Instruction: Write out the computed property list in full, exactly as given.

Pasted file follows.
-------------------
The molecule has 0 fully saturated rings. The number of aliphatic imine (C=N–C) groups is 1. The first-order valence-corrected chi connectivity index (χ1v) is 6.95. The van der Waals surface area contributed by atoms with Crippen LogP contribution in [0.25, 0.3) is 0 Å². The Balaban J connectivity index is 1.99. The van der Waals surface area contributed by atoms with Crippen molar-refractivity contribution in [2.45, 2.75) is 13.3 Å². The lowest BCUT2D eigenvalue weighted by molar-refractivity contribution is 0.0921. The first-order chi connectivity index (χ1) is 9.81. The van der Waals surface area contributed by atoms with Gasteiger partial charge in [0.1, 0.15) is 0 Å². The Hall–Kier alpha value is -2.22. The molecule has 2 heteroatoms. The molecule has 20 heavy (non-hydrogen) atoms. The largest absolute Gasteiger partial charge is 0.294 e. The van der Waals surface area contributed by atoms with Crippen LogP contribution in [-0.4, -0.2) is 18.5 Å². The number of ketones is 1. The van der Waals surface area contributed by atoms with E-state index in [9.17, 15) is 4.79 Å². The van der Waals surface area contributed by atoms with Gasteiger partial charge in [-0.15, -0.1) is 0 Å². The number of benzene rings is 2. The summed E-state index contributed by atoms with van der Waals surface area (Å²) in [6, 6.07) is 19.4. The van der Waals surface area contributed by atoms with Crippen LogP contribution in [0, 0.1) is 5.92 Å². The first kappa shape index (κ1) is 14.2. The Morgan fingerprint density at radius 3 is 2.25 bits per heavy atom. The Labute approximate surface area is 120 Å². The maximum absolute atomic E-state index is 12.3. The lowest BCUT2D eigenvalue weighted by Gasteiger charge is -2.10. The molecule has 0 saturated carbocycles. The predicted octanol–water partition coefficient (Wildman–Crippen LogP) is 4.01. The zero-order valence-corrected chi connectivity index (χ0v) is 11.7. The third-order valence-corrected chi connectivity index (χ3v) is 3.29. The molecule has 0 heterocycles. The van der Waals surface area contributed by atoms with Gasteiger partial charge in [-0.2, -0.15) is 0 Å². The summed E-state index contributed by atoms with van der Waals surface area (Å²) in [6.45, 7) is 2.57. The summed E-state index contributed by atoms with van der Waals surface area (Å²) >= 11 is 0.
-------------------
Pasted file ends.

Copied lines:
The molecule has 0 fully saturated rings. The number of aliphatic imine (C=N–C) groups is 1. The first-order valence-corrected chi connectivity index (χ1v) is 6.95. The van der Waals surface area contributed by atoms with Crippen LogP contribution in [0.25, 0.3) is 0 Å². The Balaban J connectivity index is 1.99. The van der Waals surface area contributed by atoms with Crippen molar-refractivity contribution in [2.45, 2.75) is 13.3 Å². The lowest BCUT2D eigenvalue weighted by molar-refractivity contribution is 0.0921. The first-order chi connectivity index (χ1) is 9.81. The van der Waals surface area contributed by atoms with Gasteiger partial charge in [0.1, 0.15) is 0 Å². The Hall–Kier alpha value is -2.22. The molecule has 2 heteroatoms. The molecule has 20 heavy (non-hydrogen) atoms. The largest absolute Gasteiger partial charge is 0.294 e. The van der Waals surface area contributed by atoms with Crippen LogP contribution in [-0.4, -0.2) is 18.5 Å². The number of ketones is 1. The van der Waals surface area contributed by atoms with E-state index in [9.17, 15) is 4.79 Å². The van der Waals surface area contributed by atoms with Gasteiger partial charge in [-0.15, -0.1) is 0 Å². The number of benzene rings is 2. The summed E-state index contributed by atoms with van der Waals surface area (Å²) in [6, 6.07) is 19.4. The van der Waals surface area contributed by atoms with Crippen LogP contribution in [0, 0.1) is 5.92 Å². The first kappa shape index (κ1) is 14.2. The Morgan fingerprint density at radius 3 is 2.25 bits per heavy atom. The Labute approximate surface area is 120 Å². The maximum absolute atomic E-state index is 12.3. The lowest BCUT2D eigenvalue weighted by Gasteiger charge is -2.10. The molecule has 0 saturated carbocycles. The predicted octanol–water partition coefficient (Wildman–Crippen LogP) is 4.01. The zero-order valence-corrected chi connectivity index (χ0v) is 11.7. The third-order valence-corrected chi connectivity index (χ3v) is 3.29. The molecule has 0 heterocycles. The van der Waals surface area contributed by atoms with Gasteiger partial charge in [-0.2, -0.15) is 0 Å². The summed E-state index contributed by atoms with van der Waals surface area (Å²) in [6.45, 7) is 2.57. The summed E-state index contributed by atoms with van der Waals surface area (Å²) >= 11 is 0.